March 2010 Newsletter

Welcome to the March 2010 issue of the Global Washington newsletter. If you would like to contact us directly, please email us.



Note from our Executive Director


Bookda One YearGreetings-

Happy Norooz and happy spring from Global Washington! I hope the extra hour of sunshine at the end of the day is working its revitalizing magic on your spirits.

I am thrilled that so many of you responded to our survey. We gathered a lot of insightful information on how Global Washington can delve deeper into our membership services and programming in order to expand upon and enrich what we offer to the global development community in Washington State. Thank you for contributing your valuable time and your feedback. We are currently in the process of analyzing the data and we will report the results next month in our April newsletter.

March has been an exciting time for Global Washington! We have convened experts to host informative capacity building workshops focused on fundraising, strengthening leadership skills, developing effective communication strategies, and responding to disasters. In the upcoming months, we are bringing together a variety of phenomenal guests from far and wide to engage with our community and contribute to the ongoing dialogue surrounding key global development issues, including an intimate forum with voices from developing world about the effectiveness of foreign aid. We hope you, as a vital participant in Washington State’s global development community, can join us in these opportunities to both learn from experts and share your knowledge with others.

In unity,

Bookda Gheisar, Executive Director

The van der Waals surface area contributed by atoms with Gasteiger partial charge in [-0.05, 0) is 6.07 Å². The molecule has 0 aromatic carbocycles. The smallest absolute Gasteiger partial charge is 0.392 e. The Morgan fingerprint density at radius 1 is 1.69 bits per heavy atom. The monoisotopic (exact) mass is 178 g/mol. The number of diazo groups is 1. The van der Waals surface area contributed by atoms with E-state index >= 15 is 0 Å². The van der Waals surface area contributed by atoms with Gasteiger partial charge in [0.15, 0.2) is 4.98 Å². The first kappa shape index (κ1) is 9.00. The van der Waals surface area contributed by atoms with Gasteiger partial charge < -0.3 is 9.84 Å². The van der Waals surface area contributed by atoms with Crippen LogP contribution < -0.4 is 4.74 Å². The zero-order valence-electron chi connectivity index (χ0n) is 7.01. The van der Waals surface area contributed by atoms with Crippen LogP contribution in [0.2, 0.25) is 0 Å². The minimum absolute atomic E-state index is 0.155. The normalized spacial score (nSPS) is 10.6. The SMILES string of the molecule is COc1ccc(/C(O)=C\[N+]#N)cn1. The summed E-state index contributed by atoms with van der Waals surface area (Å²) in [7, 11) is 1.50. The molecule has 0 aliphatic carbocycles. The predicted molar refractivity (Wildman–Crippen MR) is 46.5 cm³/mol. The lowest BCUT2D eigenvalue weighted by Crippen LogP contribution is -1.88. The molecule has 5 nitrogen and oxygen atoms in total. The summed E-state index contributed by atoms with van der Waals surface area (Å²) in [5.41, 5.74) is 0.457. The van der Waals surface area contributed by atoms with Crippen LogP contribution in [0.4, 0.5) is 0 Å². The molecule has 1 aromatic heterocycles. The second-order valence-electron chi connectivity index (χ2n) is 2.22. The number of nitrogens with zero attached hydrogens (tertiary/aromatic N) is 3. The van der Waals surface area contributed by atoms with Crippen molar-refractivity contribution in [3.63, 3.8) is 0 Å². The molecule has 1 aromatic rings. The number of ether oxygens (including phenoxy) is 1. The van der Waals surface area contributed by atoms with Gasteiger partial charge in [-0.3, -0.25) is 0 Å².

Featured Organization: RenegAID™ – Fostering innovative disaster relief efforts

renegaidlogoWhen Eunice Stime, a registered nurse, arrived in Mississippi and Louisiana’s Mississippi Delta to assist disaster victims in the wake of Hurricane Katrina, she quickly discovered what it means to confront utter chaos. Expecting to utilize her medical training and expertise, Eunice instead realized that having a vehicle was the most useful asset she could contribute to provide immediate assistance.

“Even though I’m an RN, I needed to go up and down streets and connect survivors and humanitarian staff to relief distribution locations. I had to forget what my college skill was and do what needed to be done,” she said. “Another way to look at it would be to see the entire disaster as an open air hospital and I was doing my nursing rounds.”

Eunice’s observations and experiences in the aftermath of Katrina inspired her to found RenegAID, a nonprofit dedicated to “innovative disaster relief”. Many disaster response efforts, as seen in post-Katrina Gulf Coast/Mississippi Delta, Indonesia, and renegaid1most recently, Haiti, are crippled by the amount of lag time between when supplies arrive, and when they get to survivors. Relief efforts, even when guided by the most sincere intent to help those in need, suffer from chronic logistical problems and muddled distribution strategies that continue to be replicated in disaster areas all over the world.

To say that collapsed infrastructure, lack of organization and collaboration among governments and response teams, and the ensuing chaos after a disaster are all significant obstacles that contribute to the prolonged delay of distributing food, water, and critical medical supplies to survivors is like a professional bridge    builder saying that there was difficulty getting a bridge built because there was a river in the way. Inherent in catastrophic disaster is total chaos and disorder.  They can not be used as excuses for our lack of timeliness.